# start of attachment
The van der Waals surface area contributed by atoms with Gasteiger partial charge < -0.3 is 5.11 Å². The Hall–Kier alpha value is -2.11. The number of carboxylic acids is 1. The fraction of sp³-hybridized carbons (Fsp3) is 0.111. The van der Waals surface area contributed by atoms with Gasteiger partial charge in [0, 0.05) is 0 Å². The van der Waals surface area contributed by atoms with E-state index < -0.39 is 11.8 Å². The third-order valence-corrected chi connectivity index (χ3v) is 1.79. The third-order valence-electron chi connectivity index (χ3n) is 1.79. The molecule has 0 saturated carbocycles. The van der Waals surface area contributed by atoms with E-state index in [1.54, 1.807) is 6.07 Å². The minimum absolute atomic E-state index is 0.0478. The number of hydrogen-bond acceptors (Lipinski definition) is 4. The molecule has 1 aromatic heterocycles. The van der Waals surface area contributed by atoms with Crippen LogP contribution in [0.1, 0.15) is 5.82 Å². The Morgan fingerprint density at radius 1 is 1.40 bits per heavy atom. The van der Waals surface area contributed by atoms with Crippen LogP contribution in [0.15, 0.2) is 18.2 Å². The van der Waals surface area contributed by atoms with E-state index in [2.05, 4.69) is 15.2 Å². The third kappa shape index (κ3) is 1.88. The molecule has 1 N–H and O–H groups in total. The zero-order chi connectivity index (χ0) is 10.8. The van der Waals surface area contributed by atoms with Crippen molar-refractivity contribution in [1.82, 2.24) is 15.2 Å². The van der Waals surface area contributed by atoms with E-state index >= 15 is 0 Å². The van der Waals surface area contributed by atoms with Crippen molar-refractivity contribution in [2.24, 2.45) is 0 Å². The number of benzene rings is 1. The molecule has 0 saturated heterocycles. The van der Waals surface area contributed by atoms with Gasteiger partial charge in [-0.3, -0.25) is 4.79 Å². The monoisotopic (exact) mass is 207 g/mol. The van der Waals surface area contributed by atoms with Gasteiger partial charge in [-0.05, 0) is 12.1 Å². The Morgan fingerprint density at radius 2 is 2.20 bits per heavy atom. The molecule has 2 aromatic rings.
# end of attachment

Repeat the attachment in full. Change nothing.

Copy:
The van der Waals surface area contributed by atoms with Gasteiger partial charge < -0.3 is 5.11 Å². The Hall–Kier alpha value is -2.11. The number of carboxylic acids is 1. The fraction of sp³-hybridized carbons (Fsp3) is 0.111. The van der Waals surface area contributed by atoms with Gasteiger partial charge in [0, 0.05) is 0 Å². The van der Waals surface area contributed by atoms with E-state index < -0.39 is 11.8 Å². The third-order valence-corrected chi connectivity index (χ3v) is 1.79. The third-order valence-electron chi connectivity index (χ3n) is 1.79. The molecule has 0 saturated carbocycles. The van der Waals surface area contributed by atoms with E-state index in [1.54, 1.807) is 6.07 Å². The minimum absolute atomic E-state index is 0.0478. The number of hydrogen-bond acceptors (Lipinski definition) is 4. The molecule has 1 aromatic heterocycles. The van der Waals surface area contributed by atoms with Crippen LogP contribution in [0.1, 0.15) is 5.82 Å². The Morgan fingerprint density at radius 1 is 1.40 bits per heavy atom. The van der Waals surface area contributed by atoms with Crippen LogP contribution in [0.15, 0.2) is 18.2 Å². The van der Waals surface area contributed by atoms with E-state index in [2.05, 4.69) is 15.2 Å². The third kappa shape index (κ3) is 1.88. The molecule has 1 N–H and O–H groups in total. The zero-order chi connectivity index (χ0) is 10.8. The van der Waals surface area contributed by atoms with Crippen molar-refractivity contribution in [1.82, 2.24) is 15.2 Å². The van der Waals surface area contributed by atoms with E-state index >= 15 is 0 Å². The van der Waals surface area contributed by atoms with Crippen molar-refractivity contribution in [2.24, 2.45) is 0 Å². The number of benzene rings is 1. The molecule has 0 saturated heterocycles. The van der Waals surface area contributed by atoms with Gasteiger partial charge in [-0.3, -0.25) is 4.79 Å². The monoisotopic (exact) mass is 207 g/mol. The van der Waals surface area contributed by atoms with Gasteiger partial charge in [-0.05, 0) is 12.1 Å². The Morgan fingerprint density at radius 2 is 2.20 bits per heavy atom. The molecule has 2 aromatic rings.